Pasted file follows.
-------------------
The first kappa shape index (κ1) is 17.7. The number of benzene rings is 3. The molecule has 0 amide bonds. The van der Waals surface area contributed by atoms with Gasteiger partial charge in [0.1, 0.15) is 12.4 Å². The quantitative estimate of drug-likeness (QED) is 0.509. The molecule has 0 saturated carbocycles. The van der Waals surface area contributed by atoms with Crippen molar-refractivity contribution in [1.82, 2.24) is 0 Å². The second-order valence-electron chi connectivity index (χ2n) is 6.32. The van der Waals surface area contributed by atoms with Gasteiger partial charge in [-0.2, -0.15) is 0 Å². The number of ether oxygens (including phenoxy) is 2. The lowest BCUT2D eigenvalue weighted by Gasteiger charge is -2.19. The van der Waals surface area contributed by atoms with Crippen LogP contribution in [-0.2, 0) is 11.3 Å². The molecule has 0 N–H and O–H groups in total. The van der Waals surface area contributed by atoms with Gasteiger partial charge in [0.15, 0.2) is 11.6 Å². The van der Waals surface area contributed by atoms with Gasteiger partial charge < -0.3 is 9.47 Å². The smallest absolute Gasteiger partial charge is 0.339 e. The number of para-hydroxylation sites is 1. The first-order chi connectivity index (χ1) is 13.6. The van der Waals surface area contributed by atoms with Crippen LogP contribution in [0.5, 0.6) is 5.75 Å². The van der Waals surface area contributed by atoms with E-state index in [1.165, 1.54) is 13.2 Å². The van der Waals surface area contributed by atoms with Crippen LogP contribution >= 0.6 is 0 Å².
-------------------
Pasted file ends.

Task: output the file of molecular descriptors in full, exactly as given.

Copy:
The first kappa shape index (κ1) is 17.7. The number of benzene rings is 3. The molecule has 0 amide bonds. The van der Waals surface area contributed by atoms with Gasteiger partial charge in [0.1, 0.15) is 12.4 Å². The quantitative estimate of drug-likeness (QED) is 0.509. The molecule has 0 saturated carbocycles. The van der Waals surface area contributed by atoms with Crippen molar-refractivity contribution in [1.82, 2.24) is 0 Å². The second-order valence-electron chi connectivity index (χ2n) is 6.32. The van der Waals surface area contributed by atoms with Gasteiger partial charge in [-0.2, -0.15) is 0 Å². The number of ether oxygens (including phenoxy) is 2. The lowest BCUT2D eigenvalue weighted by Gasteiger charge is -2.19. The van der Waals surface area contributed by atoms with Crippen LogP contribution in [-0.2, 0) is 11.3 Å². The molecule has 0 N–H and O–H groups in total. The van der Waals surface area contributed by atoms with Gasteiger partial charge in [0.15, 0.2) is 11.6 Å². The van der Waals surface area contributed by atoms with Gasteiger partial charge < -0.3 is 9.47 Å². The smallest absolute Gasteiger partial charge is 0.339 e. The number of para-hydroxylation sites is 1. The first-order chi connectivity index (χ1) is 13.6. The van der Waals surface area contributed by atoms with Crippen LogP contribution in [0.5, 0.6) is 5.75 Å². The van der Waals surface area contributed by atoms with E-state index in [1.165, 1.54) is 13.2 Å². The van der Waals surface area contributed by atoms with Crippen LogP contribution >= 0.6 is 0 Å².